WDAY: The News Leader

Published October 11, 2010, 08:55 AM

Pomeroy: ND energy, ag lose clout if he's beaten

BISMARCK, N.D. (AP) — North Dakota's agricultural and energy interests would lose influence if he's beaten in his race for a 10th term in the U.S. House, Democratic Rep. Earl Pomeroy said Monday in a debate with Republican challenger Rick Berg.

House Speaker Nancy Pelosi, D-Calif., has supported farm legislation that is favorable to North Dakota, while the House GOP leader, Ohio Republican John Boehner, has fought it, Pomeroy said.

Pomeroy said he has used his spot on the tax-writing House Ways and Means Committee to support tax breaks for ethanol production and oppose attempts to regulate fracking, an oil production technique widely used in western North Dakota.

Berg said Democratic control of Congress has led to explosive growth in the national debt, approval of costly and intrusive health care legislation and bailouts of the bank and auto industries.

"Seniority is OK. However, if you're going down the wrong path, seniority doesn't work," said Berg, a Fargo property developer and longtime North Dakota state lawmaker.

Berg and Pomeroy's debate, held Monday at a Fargo hotel and broadcast live on radio, was sponsored by the North Dakota Associated Press Broadcasters Association. They are meeting again Friday in Bismarck in a live televised debate sponsored by KFYR-TV of Bismarck and KVLY-TV of Fargo.

Berg called the federal health care legislation, which Pomeroy supported, the pivotal issue in the race between the two men. He argued it will make health insurance more costly in North Dakota and lower the quality of health care in the state.

Pomeroy said a number of North Dakota medical groups favored the legislation and that it would result in higher Medicare payments for state hospitals and health care providers that are needed to keep them in business.

Berg said Pomeroy had avoided holding public town hall meetings to discuss the health care legislation. "There is no other bill or issue that defines this campaign more than this one," he said.

"Clearly, my opponent is going to say, 'We have all these doctor groups supporting it, and the reason they support it is the frontier amendment.' More money. I understand that," Berg said.

However, the legislation "is going to drive up insurance costs for both the group plans and individual plans," Berg said. "Long term, it's going to reduce access, it's going to lower the quality of health care."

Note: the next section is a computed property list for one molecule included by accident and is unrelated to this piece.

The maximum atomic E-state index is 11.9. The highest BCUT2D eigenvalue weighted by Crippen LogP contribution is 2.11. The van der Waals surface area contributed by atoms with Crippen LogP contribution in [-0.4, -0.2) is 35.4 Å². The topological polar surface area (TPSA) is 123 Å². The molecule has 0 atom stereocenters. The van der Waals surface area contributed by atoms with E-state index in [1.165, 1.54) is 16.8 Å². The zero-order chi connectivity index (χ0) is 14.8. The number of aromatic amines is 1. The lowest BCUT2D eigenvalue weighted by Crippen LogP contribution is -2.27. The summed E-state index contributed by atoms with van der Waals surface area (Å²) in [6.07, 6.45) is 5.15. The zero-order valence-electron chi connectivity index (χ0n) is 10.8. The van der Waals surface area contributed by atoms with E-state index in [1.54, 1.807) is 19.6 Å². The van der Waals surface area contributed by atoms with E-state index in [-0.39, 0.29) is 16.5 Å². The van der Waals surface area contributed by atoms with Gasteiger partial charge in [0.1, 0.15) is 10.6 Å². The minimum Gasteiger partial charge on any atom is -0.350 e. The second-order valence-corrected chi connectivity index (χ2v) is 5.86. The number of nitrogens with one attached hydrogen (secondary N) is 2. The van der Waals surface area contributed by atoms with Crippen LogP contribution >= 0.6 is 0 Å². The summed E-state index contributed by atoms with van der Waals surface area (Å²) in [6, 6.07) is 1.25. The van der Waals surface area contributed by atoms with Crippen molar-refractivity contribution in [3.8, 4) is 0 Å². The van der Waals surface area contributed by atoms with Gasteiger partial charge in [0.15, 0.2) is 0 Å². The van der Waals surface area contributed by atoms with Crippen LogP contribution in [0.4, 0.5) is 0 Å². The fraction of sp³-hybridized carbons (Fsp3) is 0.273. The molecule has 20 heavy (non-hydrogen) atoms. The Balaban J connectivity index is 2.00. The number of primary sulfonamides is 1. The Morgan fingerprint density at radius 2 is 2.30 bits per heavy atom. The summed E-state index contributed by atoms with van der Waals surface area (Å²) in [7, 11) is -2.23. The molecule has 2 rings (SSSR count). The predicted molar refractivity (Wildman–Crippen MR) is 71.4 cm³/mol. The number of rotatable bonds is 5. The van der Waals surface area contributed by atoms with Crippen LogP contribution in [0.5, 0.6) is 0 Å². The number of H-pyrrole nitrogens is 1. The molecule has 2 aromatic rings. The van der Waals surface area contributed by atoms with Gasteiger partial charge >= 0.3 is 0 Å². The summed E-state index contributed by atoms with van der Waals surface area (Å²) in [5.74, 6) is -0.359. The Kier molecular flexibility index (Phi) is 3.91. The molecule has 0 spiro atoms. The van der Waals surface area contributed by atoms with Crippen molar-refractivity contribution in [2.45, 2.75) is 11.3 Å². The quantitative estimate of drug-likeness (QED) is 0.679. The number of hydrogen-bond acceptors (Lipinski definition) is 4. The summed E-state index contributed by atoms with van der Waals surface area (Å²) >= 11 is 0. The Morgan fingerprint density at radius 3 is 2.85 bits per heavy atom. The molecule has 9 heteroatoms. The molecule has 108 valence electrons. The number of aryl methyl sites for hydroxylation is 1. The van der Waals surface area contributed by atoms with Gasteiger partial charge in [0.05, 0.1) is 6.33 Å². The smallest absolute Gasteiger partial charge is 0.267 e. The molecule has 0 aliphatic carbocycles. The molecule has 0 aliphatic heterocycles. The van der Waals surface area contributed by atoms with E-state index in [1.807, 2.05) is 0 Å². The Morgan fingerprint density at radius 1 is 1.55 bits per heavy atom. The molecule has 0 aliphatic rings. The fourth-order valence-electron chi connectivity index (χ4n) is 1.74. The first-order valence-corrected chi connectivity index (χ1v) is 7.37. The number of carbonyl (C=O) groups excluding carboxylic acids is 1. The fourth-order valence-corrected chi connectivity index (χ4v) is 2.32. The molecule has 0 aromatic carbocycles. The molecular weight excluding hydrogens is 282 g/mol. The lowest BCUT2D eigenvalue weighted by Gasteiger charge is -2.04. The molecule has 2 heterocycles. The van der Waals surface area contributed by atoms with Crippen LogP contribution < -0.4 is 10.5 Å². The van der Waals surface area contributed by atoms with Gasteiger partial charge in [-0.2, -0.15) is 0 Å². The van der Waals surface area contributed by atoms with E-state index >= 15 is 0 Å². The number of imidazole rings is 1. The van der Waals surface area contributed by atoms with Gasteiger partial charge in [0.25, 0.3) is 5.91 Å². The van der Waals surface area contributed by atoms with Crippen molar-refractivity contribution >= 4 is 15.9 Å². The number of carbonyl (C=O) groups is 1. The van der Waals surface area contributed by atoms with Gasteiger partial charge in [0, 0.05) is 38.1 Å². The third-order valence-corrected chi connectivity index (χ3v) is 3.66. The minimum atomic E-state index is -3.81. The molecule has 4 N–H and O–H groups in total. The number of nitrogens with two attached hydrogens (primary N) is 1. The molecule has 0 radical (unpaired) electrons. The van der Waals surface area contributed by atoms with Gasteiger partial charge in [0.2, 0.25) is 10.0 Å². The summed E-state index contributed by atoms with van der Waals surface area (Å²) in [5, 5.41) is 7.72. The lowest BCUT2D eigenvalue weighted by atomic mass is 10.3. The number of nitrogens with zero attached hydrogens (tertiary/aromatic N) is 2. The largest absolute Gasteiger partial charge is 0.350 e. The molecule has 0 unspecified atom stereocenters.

Pomeroy said it was "a shameful insult" to medical professionals to imply they backed the federal health care measure for their own gain.

"They stood up for this bill because they want to make sure people have the coverage they need when they need it, that if they're too poor to buy (an insurance policy), they're going to get help," Pomeroy said.

Asked when he had been willing to buck the House's Democratic leadership, Pomeroy referred to his opposition to a House "cap and trade" energy bill that proposed establishing a system for utilities to trade carbon dioxide emission rights.

Berg has been critical of Pomeroy for voting often with Pelosi, and Pomeroy referred to the House speaker on Monday as "not my favorite person."

However, it makes sense for him to vote with Pelosi on some issues, such as farm legislation, Pomeroy said. Boehner, who visited Fargo last month to raise money for Berg, should have visited some farms in the region to get a better understanding of agriculture, Pomeroy said.

Berg said he would be willing to work with Democrats on issues important to North Dakota and that he would help pay to bring Pelosi to North Dakota.

"I'd love it if you brought your leader into Fargo. I haven't seen Speaker Pelosi here," Berg said to Pomeroy, as member of the debate audience laughed. "You ain't gonna, either," Pomeroy replied.

Berg said he did not support efforts in Congress to repeal the military's "don't ask, don't tell" policy. Pomeroy, who has voted against lifting the policy, said he wanted to await a Department of Defense study of the issue.

Berg said he wanted to withdraw U.S. troops from Afghanistan once the nation's government has stabilized, and that he disagreed with President Barack Obama's setting a July 2011 date to begin pulling out.

Pomeroy said he supported Gen. David Petraeus' efforts to combat the Afghan Taliban insurgency, but said: "We're not seeing civil society systems jell there in ways we'd hoped."

"We've got to be prepared to accept some hard realities if our experts tell us we are pursuing a futile course," Pomeroy said.